5. Stretch.

    One of the effective forms of alleviating pre-existing back pain is doing preventative and therapeutic stretches. Other methods, such as low-impact exercises and yoga can prevent back pain from occurring by keeping off excess weight and keeping the joints limber. Yoga not only promotes physical strength and muscle relaxation, but also promotes deep breathing and mindfulness. Try asking an instructor to adjust specific poses to target the lower back.

  6. Back pain from Heels

    Photo Credit: Can Stock Photo / YuriV

    Take off the heels.

    No one will ever say that walking in heels is easy or comfortable. High heels force the back to arch and the spinal muscles to work in overdrive. Try trading in high heels for shorter ones or even sneakers occasionally, and even consider investing in gel inserts for shoes to provide more stability and relief.

  7. Walk when you can.

    Much like sitting at a desk, sitting in a car for long periods of time can negatively affect your spine. Hunching over the steering wheel or slumping in the seat causes unnecessary pressure on the back. Simple steps such as sitting upright and purchasing a supportive lumbar pillow can ease pain, but the most effective method is simply stopping often to walk and give your spine a break.

The American Association of Neurological Surgeons state, “An estimated 75 to 85 percent of all Americans will experience some form of back pain during their lifetime. Although low back pain can be quite debilitating and painful, in about 90 percent of all cases, pain improves without surgery. However, 50 percent of all patients who suffer from an episode of low back pain will have a recurrent episode within one year.” Because back pain is so common and can have significant negative effects on daily life, it’s worth taking the time to consider the changes you can make to take care of your spine.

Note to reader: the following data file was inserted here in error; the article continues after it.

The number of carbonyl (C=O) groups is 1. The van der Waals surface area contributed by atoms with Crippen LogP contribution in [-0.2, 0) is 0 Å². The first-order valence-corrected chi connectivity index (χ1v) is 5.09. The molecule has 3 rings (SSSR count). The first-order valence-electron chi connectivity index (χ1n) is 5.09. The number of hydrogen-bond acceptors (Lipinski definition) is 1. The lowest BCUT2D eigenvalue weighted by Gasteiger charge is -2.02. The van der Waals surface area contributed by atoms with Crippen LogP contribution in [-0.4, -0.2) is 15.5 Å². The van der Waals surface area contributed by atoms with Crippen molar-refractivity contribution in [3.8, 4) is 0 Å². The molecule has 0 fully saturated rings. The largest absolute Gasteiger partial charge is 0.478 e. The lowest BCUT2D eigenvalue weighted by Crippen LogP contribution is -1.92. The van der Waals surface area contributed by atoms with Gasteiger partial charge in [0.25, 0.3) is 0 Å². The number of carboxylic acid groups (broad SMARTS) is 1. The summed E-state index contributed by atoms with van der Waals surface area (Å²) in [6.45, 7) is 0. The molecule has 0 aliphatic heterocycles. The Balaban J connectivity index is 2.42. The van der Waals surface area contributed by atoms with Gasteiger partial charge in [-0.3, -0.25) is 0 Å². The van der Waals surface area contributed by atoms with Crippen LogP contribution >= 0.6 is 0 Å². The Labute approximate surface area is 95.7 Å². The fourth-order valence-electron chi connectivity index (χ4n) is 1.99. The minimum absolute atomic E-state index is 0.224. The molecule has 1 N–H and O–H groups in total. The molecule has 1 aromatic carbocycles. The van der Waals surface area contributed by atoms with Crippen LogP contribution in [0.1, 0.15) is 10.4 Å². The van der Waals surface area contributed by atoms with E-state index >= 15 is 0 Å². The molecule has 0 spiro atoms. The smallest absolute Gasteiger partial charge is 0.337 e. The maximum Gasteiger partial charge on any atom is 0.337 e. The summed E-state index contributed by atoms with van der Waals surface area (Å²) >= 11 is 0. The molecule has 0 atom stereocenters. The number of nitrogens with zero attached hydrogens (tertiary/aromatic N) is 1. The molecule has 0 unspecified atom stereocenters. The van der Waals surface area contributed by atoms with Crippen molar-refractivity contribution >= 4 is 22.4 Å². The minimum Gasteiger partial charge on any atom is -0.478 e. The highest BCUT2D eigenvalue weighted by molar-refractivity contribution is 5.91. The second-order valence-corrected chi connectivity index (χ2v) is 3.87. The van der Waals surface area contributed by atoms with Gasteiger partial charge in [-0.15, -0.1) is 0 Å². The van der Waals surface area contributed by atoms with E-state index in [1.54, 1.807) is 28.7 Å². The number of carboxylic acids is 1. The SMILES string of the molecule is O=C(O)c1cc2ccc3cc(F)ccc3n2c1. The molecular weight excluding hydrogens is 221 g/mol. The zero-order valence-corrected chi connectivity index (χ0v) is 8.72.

For more information on back pain, common conditions and treatments, please visit www.mispinerelief.com. If you are suffering from chronic or severe back pain, contact the Minimally Invasive Spine Institute at 855-297-7242 to schedule a consultation with one of our specialists.


Dr. Mike ShawMike Shah

Interventional Pain Specialist & Pain Management Board Certified Physical Medicine & Rehabilitation, Minimally Invasive Spine Institute

Dr. Shah is a Harvard-trained physician in Physical Medicine and Rehabilitation who has been dedicated to the eradication of pain in the Dallas area since 2003. He received a Bachelor of Science in Biology from Duke University and his medical degree from Tulane University School of Medicine in New Orleans, Louisiana. Dr. Shah also received a master’s in Pharmacology from Tulane and a Master of Public Health from Tulane University School of Public Health. Following this, he completed his Physical Medicine and Rehabilitation residency at Harvard’s Spaulding Rehabilitation Hospital in Boston, Massachusetts, consistently recognized as one of the Top 5 Pain Management Hospitals in the country by U.S. News and World Report.